administration of governance. From this viewpoint, I
offer that the Mission of the Governing Board is
“To provide services and leadership that protect
and enhance the quality of life for our citizens."
I’m sure this can mean a lot of different things to
different people, as any mission should. However, it
is our duty to fairly implement pragmatic solutions to
our present and future challenges. In the sense of
public duty, our ideology is the mission statement but
the solutions must come through practical steps and
actions. As such, you can expect that no solutions
will provide a 100% solution and that each action
needs to consider the impact on not only our current
citizens but our future citizens.
Current Challenges and Focus
We have had a very unsettling and difficult path to
walk over the last few years regarding land use
planning and zoning. Through the efforts of past
planning boards and the current planning board, we
have seen the future through different approaches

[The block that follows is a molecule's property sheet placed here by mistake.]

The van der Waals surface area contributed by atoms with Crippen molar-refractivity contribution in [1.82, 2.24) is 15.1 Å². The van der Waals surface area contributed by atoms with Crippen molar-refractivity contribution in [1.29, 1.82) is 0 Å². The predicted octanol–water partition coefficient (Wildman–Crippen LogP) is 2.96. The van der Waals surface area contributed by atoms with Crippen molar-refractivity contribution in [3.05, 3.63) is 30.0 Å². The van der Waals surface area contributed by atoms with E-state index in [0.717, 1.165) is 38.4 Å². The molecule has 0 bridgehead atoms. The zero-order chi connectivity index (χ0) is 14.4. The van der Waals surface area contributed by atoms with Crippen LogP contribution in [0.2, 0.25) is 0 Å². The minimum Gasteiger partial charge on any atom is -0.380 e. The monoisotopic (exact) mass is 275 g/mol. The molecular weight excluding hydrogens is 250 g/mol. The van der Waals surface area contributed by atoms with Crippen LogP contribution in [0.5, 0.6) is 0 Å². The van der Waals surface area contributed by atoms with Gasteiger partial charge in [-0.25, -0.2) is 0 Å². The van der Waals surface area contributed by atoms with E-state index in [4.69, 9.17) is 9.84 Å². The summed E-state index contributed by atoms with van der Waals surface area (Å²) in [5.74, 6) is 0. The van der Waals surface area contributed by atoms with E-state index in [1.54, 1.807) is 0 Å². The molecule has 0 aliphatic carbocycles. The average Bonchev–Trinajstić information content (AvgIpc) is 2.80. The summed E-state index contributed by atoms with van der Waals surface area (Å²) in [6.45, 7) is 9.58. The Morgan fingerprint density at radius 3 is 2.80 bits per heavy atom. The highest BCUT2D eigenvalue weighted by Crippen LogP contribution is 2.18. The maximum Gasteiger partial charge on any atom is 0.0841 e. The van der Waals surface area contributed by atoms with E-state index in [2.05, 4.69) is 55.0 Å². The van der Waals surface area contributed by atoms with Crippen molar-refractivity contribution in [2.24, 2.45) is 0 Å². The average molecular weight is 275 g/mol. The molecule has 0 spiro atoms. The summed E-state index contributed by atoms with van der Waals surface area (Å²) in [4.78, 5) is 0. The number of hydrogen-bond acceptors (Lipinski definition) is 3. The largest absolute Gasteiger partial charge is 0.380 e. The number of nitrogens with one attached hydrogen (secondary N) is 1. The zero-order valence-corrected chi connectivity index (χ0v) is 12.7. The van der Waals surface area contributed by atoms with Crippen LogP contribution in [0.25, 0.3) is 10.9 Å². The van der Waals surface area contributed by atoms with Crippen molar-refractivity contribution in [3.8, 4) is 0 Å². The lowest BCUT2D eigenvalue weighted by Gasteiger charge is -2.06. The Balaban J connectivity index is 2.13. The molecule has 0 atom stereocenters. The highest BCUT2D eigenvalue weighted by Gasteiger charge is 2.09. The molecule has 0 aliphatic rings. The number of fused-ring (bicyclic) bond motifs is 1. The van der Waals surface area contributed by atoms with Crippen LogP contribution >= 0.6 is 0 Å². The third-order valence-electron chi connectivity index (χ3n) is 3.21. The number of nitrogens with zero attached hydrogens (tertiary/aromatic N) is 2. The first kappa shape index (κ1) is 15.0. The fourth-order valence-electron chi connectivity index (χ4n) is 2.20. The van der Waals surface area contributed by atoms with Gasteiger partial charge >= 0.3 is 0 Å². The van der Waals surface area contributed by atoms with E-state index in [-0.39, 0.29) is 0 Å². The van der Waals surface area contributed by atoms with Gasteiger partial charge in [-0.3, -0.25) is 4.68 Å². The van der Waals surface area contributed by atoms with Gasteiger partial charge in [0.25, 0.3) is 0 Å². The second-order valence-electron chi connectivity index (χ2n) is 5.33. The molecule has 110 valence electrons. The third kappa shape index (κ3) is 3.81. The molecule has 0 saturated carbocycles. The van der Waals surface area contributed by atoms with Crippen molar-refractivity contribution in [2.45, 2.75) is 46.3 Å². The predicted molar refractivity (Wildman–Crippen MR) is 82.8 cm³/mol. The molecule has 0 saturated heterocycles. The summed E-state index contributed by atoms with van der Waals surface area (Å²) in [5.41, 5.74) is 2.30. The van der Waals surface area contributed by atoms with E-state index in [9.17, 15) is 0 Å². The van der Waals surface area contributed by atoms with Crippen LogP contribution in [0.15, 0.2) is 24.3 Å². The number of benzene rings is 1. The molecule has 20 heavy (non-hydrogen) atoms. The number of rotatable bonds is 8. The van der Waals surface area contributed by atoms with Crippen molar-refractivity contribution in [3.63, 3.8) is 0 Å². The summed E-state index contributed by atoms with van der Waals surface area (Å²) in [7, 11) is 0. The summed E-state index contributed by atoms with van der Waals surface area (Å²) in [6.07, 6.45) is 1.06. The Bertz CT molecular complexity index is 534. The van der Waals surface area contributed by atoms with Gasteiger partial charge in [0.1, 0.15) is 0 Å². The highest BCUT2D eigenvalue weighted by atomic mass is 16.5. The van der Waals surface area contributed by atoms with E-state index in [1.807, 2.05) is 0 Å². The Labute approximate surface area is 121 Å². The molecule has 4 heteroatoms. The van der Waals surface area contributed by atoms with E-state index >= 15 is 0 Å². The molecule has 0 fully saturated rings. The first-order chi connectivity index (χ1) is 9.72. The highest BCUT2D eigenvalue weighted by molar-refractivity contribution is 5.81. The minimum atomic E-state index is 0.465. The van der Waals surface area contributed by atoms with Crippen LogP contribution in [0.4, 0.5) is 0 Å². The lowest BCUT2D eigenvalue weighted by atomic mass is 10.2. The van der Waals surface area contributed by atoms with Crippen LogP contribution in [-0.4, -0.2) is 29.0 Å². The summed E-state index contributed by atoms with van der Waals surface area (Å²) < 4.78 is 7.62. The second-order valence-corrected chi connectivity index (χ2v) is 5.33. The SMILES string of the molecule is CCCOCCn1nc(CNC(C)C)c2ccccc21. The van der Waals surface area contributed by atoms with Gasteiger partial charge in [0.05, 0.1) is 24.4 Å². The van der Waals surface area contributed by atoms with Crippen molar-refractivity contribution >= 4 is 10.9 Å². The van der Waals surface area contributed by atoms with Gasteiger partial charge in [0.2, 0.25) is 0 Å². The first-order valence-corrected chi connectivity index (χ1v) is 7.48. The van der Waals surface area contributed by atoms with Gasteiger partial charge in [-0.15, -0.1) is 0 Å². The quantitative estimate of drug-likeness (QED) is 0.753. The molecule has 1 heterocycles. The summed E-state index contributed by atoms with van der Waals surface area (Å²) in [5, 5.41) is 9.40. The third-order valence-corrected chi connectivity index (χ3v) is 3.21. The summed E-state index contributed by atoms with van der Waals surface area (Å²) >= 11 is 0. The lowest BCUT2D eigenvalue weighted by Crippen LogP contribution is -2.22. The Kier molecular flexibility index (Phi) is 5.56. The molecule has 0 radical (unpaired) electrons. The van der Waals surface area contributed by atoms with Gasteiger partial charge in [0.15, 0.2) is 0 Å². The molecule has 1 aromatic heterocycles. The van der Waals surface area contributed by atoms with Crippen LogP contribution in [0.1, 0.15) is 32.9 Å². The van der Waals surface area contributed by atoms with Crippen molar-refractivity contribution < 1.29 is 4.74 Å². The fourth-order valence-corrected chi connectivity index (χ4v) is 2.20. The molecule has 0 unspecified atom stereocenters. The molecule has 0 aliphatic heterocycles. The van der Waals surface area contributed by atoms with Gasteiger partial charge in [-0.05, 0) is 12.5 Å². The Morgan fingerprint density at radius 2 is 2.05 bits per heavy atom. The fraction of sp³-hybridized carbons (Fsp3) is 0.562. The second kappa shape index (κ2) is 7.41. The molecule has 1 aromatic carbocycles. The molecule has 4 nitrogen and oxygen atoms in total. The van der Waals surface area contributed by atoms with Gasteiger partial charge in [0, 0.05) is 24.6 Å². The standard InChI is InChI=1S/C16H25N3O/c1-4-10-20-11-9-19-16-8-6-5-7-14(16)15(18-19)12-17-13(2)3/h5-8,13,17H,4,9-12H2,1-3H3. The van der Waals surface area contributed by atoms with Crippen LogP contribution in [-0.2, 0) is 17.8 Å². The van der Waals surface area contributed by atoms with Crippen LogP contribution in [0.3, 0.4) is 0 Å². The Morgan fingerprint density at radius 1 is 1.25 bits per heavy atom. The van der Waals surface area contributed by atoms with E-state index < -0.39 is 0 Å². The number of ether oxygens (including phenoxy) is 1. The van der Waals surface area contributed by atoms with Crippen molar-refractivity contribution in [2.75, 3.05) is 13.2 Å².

and philosophies, learned a number of lessons with
regard to our citizens viewpoints and I think, are
learning to better govern as a result of these
We are now at the crossroads on several initiatives
regarding land use and zoning. We have two
important challenges that we must give our
immediate attention. I offer the following information
and viewpoints for your consideration:
Challenge No. 1. The proposed zoning ordinance has
been in progress for some time and it has been a
tough, sometimes an agonizing journey for all
involved. We now have a proposed ordinance that
represents a fundamental restructuring of the
language and approach to land use and zoning. It is
now written more clearly, simplified in its approach
and I believe it will “protect and enhance the quality
of life for our citizens." As I stated, there are no
100% solutions but the proposed ordinance would
establish a sound foundation for our next challenges.
There are many voices that I hear concerning the
matter as I talk with our constituents. I hear
concerns that there are missing elements and the
concerns are not being heard or disregarded in the
debate. It is important to understand and hear
these concerns because they represent the joint
wisdom and knowledge of our community. The first
of our challenges is to hear and properly address
these concerns. What I hear is:
1. The proposed zoning ordinance is less
stringent than the current ordinance. In many
ways, it appears to be less stringent, but in
application I believe it to be no less stringent and in
some cases more stringent that the existing
ordinance. It does need to be pointed out that there
are aspects of our existing ordinance, such as